Did you know that by getting uncomfortable in training you are also training your mind to get used to being in uncomfortable situations? This will translate into your everyday life and make you a mentally stronger person ready to face challenges and ultimately live a successful and happy life.

*IMPORTANT NOTE: I just want to point out that when I say ‘discomfort’, it is doing things you are not used to doing and the discomfort is mostly mental. There is physical discomfort but mostly mental. Feeling real physical pain is NOT a time to push harder. That is how people get injured. You need to get to know your body and understand how it works, what soreness feels like, what discomfort feels like, and what actual pain feels like. There is a big difference and it’s your responsibility to be aware of your own body.

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Discipline And Trying To Get Your First Pull-up

Some people know what they want. They make a plan (or ask their coach to make one for them), they do the work, and they get results. What is the difference between people who get results and those who don’t? DISCIPLINE.

CrossFit can be fun, but most of the time its just plain hard work in order to reach the result you want. And not everyone is willing to put in the work. Discipline is showing up and doing the work every single day without loss of enthusiasm.

Let’s discuss the concept of discipline by accepting a physical challenge and relentlessly working towards achieving a set goal. Let’s talk about strict pull-ups.

Everyone is obsessed with getting his or her first pull-up. I remember I was too. A movement that looks so simple is yet one of the most difficult exercises. Getting a pull-up is also one of the very first steps in working towards getting the muscle-up.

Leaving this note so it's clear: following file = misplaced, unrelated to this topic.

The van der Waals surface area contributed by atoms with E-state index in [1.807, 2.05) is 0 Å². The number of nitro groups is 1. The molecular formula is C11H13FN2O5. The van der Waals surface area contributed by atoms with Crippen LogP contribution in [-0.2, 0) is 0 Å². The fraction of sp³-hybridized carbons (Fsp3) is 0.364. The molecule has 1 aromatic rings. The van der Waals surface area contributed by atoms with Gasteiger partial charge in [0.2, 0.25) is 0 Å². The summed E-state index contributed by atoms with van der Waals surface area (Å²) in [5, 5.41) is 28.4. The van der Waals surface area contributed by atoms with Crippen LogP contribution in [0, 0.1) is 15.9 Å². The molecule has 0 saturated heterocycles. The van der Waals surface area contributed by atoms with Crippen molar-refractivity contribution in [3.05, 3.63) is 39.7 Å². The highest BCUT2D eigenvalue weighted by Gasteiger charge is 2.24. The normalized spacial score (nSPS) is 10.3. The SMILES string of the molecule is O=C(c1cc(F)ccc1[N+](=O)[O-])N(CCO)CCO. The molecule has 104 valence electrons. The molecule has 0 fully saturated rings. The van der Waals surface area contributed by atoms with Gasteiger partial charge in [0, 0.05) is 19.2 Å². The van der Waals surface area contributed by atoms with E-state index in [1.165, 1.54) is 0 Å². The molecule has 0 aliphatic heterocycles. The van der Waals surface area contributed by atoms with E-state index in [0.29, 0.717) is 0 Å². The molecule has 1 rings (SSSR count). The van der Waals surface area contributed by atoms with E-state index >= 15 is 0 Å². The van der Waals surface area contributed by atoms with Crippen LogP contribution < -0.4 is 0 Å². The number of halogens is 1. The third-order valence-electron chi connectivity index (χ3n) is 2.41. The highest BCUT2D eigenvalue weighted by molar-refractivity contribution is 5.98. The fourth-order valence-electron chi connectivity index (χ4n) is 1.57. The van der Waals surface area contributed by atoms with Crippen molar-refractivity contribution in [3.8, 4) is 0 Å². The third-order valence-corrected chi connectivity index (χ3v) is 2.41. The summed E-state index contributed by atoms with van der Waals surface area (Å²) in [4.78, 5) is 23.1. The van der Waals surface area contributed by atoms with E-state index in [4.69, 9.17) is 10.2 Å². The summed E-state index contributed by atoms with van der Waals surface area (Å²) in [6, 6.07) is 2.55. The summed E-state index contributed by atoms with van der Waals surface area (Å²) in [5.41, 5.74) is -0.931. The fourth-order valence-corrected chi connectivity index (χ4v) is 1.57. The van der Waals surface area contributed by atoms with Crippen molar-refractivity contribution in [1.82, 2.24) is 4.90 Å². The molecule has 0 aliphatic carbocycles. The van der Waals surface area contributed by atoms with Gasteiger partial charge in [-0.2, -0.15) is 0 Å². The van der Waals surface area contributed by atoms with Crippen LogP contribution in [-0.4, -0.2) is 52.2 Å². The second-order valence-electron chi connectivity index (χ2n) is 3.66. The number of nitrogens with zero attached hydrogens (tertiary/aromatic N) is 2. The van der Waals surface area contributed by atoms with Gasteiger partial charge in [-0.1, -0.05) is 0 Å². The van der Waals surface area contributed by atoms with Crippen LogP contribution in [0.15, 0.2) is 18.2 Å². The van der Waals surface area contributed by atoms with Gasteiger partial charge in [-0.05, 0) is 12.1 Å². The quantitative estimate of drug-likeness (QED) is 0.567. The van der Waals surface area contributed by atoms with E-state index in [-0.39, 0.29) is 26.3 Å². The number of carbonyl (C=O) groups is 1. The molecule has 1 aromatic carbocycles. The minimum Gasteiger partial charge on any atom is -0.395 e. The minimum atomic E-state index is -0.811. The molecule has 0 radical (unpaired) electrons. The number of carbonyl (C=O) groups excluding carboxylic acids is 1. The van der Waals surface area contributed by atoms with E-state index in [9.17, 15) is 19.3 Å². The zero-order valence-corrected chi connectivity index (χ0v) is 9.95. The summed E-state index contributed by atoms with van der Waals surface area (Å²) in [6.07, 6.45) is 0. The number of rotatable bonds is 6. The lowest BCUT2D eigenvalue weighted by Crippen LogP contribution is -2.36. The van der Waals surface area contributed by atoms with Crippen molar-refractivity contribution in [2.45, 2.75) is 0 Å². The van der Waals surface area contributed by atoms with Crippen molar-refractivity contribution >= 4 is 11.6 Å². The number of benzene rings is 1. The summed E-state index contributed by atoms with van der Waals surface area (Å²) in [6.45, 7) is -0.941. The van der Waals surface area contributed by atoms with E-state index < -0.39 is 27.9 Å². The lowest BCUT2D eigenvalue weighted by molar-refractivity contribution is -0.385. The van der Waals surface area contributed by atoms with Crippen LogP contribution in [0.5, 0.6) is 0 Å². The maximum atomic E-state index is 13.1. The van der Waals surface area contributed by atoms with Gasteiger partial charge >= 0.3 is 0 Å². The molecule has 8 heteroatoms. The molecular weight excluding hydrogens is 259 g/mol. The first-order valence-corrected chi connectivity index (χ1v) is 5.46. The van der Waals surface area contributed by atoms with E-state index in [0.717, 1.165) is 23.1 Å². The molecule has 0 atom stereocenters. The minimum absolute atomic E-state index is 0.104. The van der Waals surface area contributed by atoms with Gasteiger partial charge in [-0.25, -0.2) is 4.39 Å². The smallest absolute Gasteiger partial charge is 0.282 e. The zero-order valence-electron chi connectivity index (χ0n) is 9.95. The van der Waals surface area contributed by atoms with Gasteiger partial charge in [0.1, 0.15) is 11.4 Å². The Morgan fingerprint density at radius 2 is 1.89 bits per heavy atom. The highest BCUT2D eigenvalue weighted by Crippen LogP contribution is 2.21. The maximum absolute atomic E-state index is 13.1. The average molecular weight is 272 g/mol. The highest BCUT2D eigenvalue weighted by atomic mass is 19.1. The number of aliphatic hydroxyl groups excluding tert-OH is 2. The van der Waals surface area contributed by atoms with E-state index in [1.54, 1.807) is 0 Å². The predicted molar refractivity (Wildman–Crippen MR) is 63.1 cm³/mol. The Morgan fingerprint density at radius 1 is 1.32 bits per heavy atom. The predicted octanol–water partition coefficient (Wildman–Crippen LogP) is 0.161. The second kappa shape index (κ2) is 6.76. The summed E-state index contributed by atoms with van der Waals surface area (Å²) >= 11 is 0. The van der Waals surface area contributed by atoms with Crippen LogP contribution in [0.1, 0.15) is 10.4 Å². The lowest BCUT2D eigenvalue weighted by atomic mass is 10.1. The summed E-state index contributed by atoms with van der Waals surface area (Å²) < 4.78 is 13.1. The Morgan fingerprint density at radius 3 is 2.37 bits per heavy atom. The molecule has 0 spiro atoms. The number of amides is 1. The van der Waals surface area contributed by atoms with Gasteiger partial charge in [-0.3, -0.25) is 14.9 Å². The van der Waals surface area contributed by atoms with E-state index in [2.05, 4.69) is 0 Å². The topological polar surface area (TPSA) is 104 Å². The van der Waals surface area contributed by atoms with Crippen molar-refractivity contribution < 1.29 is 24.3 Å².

There are many exercises you need to do in order to get yourself on the right path to getting your first pull-up. Here is a list of some of those exercises and what you need to know about each one in order to benefit from them:

1. Banded pull-ups: Most people start out with the green band that is the one that provides the most support. Once you are able to do multiple reps comfortably, you can move on to the next band, which is the blue band and then the red band. The important thing to remember when using bands is not to get too reliant on them. The band is there to assist you in lifting your chin over the bar. You still need to be contracting your upper back muscles and using your arms to pull yourself up. Don’t get attached to the band. I let the girls at CrossFit Q8move on to a harder band and practice even if they can only do 2 to 3 pull-ups with that harder band. It needs to be challenging or else you’re wasting your time.

2. Negative pull-ups: This exercise is great and I still practice negative pull-ups to get me stronger. The idea of a negative movement is starting in the finishing position of a pull-up (chin over the bar) and lowering yourself in a slow and controlled way. You need to remember to hold at the top and come down as slow as possible. Dropping down quickly is not a negative pull-up. If you don’t have the strength to hold your bodyweight for a few seconds and lower yourself slowly, then you can do the same exercise but with a band. If you usually use the blue band, then use a red band for your negatives. That way you are getting a little bit of assistance but you are still using your own strength to perform the exercise.

3. Chin-ups: Another variation of pull-ups is a chin-up. A chin-up is when you have the palm of your hands facing towards you when holding the bar. Chin-ups are going to strengthen different muscle groups that will assist you in getting stronger with pull-ups. You can practice chin-ups just like pull-ups: with a band and negatives.